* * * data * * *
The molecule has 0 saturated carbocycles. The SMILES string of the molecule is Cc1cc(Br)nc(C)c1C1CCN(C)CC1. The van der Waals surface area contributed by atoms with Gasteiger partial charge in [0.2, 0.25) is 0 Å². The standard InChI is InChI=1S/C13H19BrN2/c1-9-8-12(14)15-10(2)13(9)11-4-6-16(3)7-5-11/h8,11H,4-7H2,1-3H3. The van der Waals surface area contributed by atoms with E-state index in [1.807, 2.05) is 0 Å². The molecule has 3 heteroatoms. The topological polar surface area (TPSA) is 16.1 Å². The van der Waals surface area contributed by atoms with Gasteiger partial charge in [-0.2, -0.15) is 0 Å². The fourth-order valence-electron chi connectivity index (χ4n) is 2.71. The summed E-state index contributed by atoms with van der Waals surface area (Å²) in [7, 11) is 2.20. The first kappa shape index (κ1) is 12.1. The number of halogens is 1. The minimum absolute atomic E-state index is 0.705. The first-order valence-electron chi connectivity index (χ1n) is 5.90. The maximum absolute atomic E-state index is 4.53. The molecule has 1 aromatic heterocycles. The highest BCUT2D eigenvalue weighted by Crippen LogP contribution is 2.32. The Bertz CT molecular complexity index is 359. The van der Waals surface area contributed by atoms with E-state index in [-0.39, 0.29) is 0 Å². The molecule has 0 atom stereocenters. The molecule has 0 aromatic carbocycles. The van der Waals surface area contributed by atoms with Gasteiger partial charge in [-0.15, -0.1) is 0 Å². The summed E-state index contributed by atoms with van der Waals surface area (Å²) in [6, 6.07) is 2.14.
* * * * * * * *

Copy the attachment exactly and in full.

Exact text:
The molecule has 0 saturated carbocycles. The SMILES string of the molecule is Cc1cc(Br)nc(C)c1C1CCN(C)CC1. The van der Waals surface area contributed by atoms with Gasteiger partial charge in [0.2, 0.25) is 0 Å². The standard InChI is InChI=1S/C13H19BrN2/c1-9-8-12(14)15-10(2)13(9)11-4-6-16(3)7-5-11/h8,11H,4-7H2,1-3H3. The van der Waals surface area contributed by atoms with E-state index in [1.807, 2.05) is 0 Å². The molecule has 3 heteroatoms. The topological polar surface area (TPSA) is 16.1 Å². The van der Waals surface area contributed by atoms with Gasteiger partial charge in [-0.2, -0.15) is 0 Å². The fourth-order valence-electron chi connectivity index (χ4n) is 2.71. The summed E-state index contributed by atoms with van der Waals surface area (Å²) in [7, 11) is 2.20. The first kappa shape index (κ1) is 12.1. The number of halogens is 1. The minimum absolute atomic E-state index is 0.705. The first-order valence-electron chi connectivity index (χ1n) is 5.90. The maximum absolute atomic E-state index is 4.53. The molecule has 1 aromatic heterocycles. The highest BCUT2D eigenvalue weighted by Crippen LogP contribution is 2.32. The Bertz CT molecular complexity index is 359. The van der Waals surface area contributed by atoms with E-state index in [-0.39, 0.29) is 0 Å². The molecule has 0 atom stereocenters. The molecule has 0 aromatic carbocycles. The van der Waals surface area contributed by atoms with Gasteiger partial charge in [-0.15, -0.1) is 0 Å². The summed E-state index contributed by atoms with van der Waals surface area (Å²) in [6, 6.07) is 2.14.